PhotoU.S. consumers continue to run up household debt across nearly all sectors, according to a new report from the Federal Reserve Bank of New York.

The New York Fed measures borrowing for mortgages, student loans, credit cards, and auto loans, while keeping tabs on loan delinquencies. The report is designed to help community groups, small businesses, state and local governments, and the public understand and monitor how consumers are using debt.

As of September 30, 2015, consumer households owed a total of $12.07 trillion, a $212 billion increase from the second quarter of 2015. Overall household debt remains 5% below its peak of $12.68 trillion in the third quarter of 2008, just before the financial crisis.

Home loans account for most debt

Mortgage balances remain the biggest area of consumer debt, and this sector increased in the third quarter, to $8.26 trillion – up slightly from the second quarter. Interestingly, balances on home equity lines of credit (HELOC) went down by $7 billion, to $492 billion.

One area of debt may bear watching. Auto loan balances continued to climb, fueled by robust car sales and rising transaction prices. Outstanding car loan balances increased for the 18th straight quarter, rising $39 billion to $1.09 trillion.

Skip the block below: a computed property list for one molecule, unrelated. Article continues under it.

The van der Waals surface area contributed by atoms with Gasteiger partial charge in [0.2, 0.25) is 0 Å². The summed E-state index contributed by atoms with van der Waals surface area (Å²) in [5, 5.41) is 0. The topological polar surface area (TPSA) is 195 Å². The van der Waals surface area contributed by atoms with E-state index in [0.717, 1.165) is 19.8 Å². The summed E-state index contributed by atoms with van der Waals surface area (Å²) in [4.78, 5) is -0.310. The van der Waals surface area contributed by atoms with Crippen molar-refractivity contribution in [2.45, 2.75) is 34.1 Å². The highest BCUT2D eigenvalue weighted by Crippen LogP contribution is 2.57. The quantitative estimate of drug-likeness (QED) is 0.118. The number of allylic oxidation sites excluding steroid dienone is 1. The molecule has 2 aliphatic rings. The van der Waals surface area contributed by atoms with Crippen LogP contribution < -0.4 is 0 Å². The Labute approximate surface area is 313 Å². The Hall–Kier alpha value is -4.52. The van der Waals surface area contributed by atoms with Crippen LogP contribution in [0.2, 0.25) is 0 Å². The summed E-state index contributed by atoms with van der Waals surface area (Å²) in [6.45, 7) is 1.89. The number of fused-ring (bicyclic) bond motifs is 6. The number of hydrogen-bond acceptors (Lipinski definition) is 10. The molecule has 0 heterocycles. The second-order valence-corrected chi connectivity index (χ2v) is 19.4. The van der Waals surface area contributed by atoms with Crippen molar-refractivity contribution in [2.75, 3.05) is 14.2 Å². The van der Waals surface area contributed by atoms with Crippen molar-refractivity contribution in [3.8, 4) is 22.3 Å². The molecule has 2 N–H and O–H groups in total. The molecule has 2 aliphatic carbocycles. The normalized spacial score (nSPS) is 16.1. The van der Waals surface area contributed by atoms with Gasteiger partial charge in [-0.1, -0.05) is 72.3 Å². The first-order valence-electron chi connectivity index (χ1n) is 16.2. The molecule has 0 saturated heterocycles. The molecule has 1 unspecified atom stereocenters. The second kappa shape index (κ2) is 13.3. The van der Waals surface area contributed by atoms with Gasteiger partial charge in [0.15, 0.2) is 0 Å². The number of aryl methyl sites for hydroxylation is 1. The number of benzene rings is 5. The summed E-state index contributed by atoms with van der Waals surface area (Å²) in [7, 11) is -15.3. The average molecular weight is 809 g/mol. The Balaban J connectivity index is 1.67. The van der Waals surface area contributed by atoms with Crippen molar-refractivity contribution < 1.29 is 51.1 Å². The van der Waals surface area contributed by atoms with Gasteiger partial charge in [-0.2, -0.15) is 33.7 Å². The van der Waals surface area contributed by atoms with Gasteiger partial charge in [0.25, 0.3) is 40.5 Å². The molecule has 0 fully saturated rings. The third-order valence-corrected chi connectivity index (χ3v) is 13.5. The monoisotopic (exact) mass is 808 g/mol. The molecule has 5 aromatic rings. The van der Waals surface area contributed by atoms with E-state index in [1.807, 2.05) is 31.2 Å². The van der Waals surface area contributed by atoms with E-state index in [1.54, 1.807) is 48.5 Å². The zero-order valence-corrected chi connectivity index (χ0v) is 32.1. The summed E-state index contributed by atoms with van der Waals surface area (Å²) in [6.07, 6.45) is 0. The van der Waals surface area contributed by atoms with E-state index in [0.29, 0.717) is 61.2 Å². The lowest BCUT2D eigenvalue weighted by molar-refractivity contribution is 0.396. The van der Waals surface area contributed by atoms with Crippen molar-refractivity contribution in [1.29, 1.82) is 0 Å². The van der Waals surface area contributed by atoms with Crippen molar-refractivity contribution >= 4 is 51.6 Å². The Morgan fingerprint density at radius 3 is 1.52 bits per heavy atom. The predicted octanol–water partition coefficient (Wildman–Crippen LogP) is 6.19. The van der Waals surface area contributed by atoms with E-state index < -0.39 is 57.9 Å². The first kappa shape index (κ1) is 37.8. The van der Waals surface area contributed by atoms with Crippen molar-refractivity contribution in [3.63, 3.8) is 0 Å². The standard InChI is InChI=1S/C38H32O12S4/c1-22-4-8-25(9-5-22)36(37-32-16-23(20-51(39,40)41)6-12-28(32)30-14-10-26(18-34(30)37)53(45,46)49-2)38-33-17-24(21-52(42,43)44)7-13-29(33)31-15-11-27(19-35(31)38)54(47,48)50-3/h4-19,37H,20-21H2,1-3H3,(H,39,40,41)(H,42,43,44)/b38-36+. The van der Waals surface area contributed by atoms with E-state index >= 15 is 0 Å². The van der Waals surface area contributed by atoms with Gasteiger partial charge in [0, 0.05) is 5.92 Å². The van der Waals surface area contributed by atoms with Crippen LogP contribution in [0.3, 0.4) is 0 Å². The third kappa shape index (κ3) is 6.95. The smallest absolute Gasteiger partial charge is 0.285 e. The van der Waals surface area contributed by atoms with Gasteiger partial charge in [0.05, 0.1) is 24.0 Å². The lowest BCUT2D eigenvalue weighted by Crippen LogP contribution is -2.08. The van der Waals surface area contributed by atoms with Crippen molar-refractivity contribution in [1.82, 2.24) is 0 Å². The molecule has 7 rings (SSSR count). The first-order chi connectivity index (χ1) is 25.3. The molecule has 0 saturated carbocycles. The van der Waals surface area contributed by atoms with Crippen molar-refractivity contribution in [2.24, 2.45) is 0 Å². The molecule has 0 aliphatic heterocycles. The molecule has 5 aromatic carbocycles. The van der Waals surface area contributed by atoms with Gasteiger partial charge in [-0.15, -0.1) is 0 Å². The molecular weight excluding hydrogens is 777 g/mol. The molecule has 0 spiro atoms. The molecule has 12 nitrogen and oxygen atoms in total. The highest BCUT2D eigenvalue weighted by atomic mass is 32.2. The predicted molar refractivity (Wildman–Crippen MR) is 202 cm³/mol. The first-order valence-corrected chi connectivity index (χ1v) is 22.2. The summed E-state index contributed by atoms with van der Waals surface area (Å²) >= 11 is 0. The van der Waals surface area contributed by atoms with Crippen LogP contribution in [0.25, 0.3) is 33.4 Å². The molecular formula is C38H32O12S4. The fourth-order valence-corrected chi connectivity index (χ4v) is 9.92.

New auto loans totaled $151 billion in the third quarter, with $33 billion of this amount taken out by consumers with credit scores below 620, meaning they fell into the subprime category. That's a 10-year high.

“The growth in auto loan balances and originations has been very robust,” said Donghoon Lee, research officer at the New York Fed. “Credit conditions have remained attractive for auto purchasers with both prime and subprime credit.”

Student loan debt rises faster than credit cards

Student loan debt also increased, but slowed from its recent pace. Student loan balances increased by $13 billion, a little faster than credit card debt, which rose $11 billion.

The news about delinquencies was mixed. On the bright side, home foreclosures hit a 17-year low. The percentage of mortgage loans 90 days or more overdue fell to 2.3%. The number of consumers with a bankruptcy notation added to their credit report fell 14%.

But on the student loan front, the report shows 11.6% of student loan debt is either 90 days overdue or in default.


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